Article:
Gen Z workers were much more likely than older workers to believe remote and hybrid work benefit career advancement.
A survey of 1,236 workers in Ireland by Grow Remote and National Broadband Ireland (NBI) found that employers need to do more to make remote and hybrid workers part of company culture.
Grow Remote is a social enterprise that advocates for better remote-working options in Ireland.
More than half (57pc) of workers polled by Grow Remote and NBI said that remote working offers them better access to job opportunities. However, 51pc felt employers need to ensure that remote and hybrid workers are more included in company culture.
The survey also included 71 Grow Remote members. The figure rose to 78pc among members of the non-profit.
One in four workers (25pc) believe it is a major risk that remote and hybrid workers feel less included in company culture, and nearly the same amount (23pc) feel remote working will have a negative or very negative impact on their career advancement.
Despite these negative findings, younger workers surveyed said they believe remote and hybrid working is very positive for their career advancement.
More than half (55pc) of Gen Z (aged 18 to 24) workers believe remote and hybrid working will have a positive impact on their career advancement compared to just 23pc of those aged 45 to 54.
Gen Z was the only age group where a majority of respondents agreed remote working benefits career advancement.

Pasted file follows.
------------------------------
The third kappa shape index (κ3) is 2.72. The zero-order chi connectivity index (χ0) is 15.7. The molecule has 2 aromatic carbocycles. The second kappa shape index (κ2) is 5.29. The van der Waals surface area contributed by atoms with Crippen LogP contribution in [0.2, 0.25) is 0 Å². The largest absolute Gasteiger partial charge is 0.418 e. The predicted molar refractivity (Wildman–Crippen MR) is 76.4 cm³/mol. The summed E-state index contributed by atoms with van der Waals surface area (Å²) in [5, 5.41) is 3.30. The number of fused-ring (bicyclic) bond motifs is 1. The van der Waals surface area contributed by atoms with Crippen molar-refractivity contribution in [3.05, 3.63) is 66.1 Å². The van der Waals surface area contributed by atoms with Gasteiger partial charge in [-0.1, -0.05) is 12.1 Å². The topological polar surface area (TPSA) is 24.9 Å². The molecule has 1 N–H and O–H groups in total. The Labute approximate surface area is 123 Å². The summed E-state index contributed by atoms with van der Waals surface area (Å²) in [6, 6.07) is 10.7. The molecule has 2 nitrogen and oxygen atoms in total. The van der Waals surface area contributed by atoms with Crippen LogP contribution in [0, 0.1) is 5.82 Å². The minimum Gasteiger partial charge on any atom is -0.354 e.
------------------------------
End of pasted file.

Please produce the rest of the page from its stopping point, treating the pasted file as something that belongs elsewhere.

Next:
“Amongst older age groups in business there is a perception that remote or hybrid working can impact negatively on important factors such as career development. Women are also less likely than men to believe remote working has a positive impact on career advancement. This clearly demonstrates that important cultural shifts are needed in the workforce if we’re to harness the potential of remote working to benefit employees, employers and the wider community,” said Joanne Mangan of Grow Remote.
Mangan added that she and her Grow Remote colleagues regularly hear from company leaders that remote work can negatively impact the career development of younger workers in the early stages of their careers.
“But this research clearly shows that younger workers do not share this perception. This research also shows that the appetite to continue working remotely remains strong across the workforce, with the main factors proving to be a better work-life balance, greater flexibility, reduced commuting times, cost savings and reduced stress.”
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